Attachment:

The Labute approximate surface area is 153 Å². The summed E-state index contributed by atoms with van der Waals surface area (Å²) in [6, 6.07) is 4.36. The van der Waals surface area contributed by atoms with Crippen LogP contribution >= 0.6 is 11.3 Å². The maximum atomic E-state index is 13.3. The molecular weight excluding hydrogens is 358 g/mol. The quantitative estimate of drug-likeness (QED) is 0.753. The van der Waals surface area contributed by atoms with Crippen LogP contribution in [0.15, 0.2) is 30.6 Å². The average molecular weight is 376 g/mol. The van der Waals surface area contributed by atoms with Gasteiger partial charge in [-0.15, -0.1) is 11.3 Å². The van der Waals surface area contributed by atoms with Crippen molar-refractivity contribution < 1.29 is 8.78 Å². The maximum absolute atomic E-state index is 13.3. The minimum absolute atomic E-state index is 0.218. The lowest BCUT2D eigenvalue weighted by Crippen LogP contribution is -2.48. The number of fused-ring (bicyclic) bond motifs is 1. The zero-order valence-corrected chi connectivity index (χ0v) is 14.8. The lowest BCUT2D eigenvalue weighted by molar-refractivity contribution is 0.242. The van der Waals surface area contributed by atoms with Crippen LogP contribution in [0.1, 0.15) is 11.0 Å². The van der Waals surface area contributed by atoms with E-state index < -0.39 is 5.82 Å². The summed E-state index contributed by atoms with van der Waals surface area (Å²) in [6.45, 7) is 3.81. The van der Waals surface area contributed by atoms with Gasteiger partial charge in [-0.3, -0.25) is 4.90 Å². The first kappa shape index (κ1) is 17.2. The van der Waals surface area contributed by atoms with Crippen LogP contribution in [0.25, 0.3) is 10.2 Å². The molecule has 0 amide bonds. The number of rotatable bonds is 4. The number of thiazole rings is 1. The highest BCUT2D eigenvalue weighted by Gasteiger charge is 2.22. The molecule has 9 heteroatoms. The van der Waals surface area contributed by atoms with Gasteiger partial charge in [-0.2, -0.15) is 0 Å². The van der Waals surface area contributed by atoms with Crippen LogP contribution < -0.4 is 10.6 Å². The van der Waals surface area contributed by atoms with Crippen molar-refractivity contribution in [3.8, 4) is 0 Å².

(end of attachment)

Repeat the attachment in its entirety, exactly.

The Labute approximate surface area is 153 Å². The summed E-state index contributed by atoms with van der Waals surface area (Å²) in [6, 6.07) is 4.36. The van der Waals surface area contributed by atoms with Crippen LogP contribution >= 0.6 is 11.3 Å². The maximum atomic E-state index is 13.3. The molecular weight excluding hydrogens is 358 g/mol. The quantitative estimate of drug-likeness (QED) is 0.753. The van der Waals surface area contributed by atoms with Crippen LogP contribution in [0.15, 0.2) is 30.6 Å². The average molecular weight is 376 g/mol. The van der Waals surface area contributed by atoms with Gasteiger partial charge in [-0.15, -0.1) is 11.3 Å². The van der Waals surface area contributed by atoms with Crippen molar-refractivity contribution < 1.29 is 8.78 Å². The maximum absolute atomic E-state index is 13.3. The minimum absolute atomic E-state index is 0.218. The lowest BCUT2D eigenvalue weighted by Crippen LogP contribution is -2.48. The number of fused-ring (bicyclic) bond motifs is 1. The zero-order valence-corrected chi connectivity index (χ0v) is 14.8. The lowest BCUT2D eigenvalue weighted by molar-refractivity contribution is 0.242. The van der Waals surface area contributed by atoms with Crippen LogP contribution in [0.1, 0.15) is 11.0 Å². The van der Waals surface area contributed by atoms with E-state index < -0.39 is 5.82 Å². The summed E-state index contributed by atoms with van der Waals surface area (Å²) in [6.45, 7) is 3.81. The van der Waals surface area contributed by atoms with Gasteiger partial charge in [-0.3, -0.25) is 4.90 Å². The first kappa shape index (κ1) is 17.2. The van der Waals surface area contributed by atoms with Crippen LogP contribution in [0.25, 0.3) is 10.2 Å². The molecule has 0 amide bonds. The number of rotatable bonds is 4. The number of thiazole rings is 1. The highest BCUT2D eigenvalue weighted by Gasteiger charge is 2.22. The molecule has 9 heteroatoms. The van der Waals surface area contributed by atoms with Gasteiger partial charge in [-0.2, -0.15) is 0 Å². The van der Waals surface area contributed by atoms with Crippen LogP contribution < -0.4 is 10.6 Å². The van der Waals surface area contributed by atoms with Crippen molar-refractivity contribution in [3.8, 4) is 0 Å².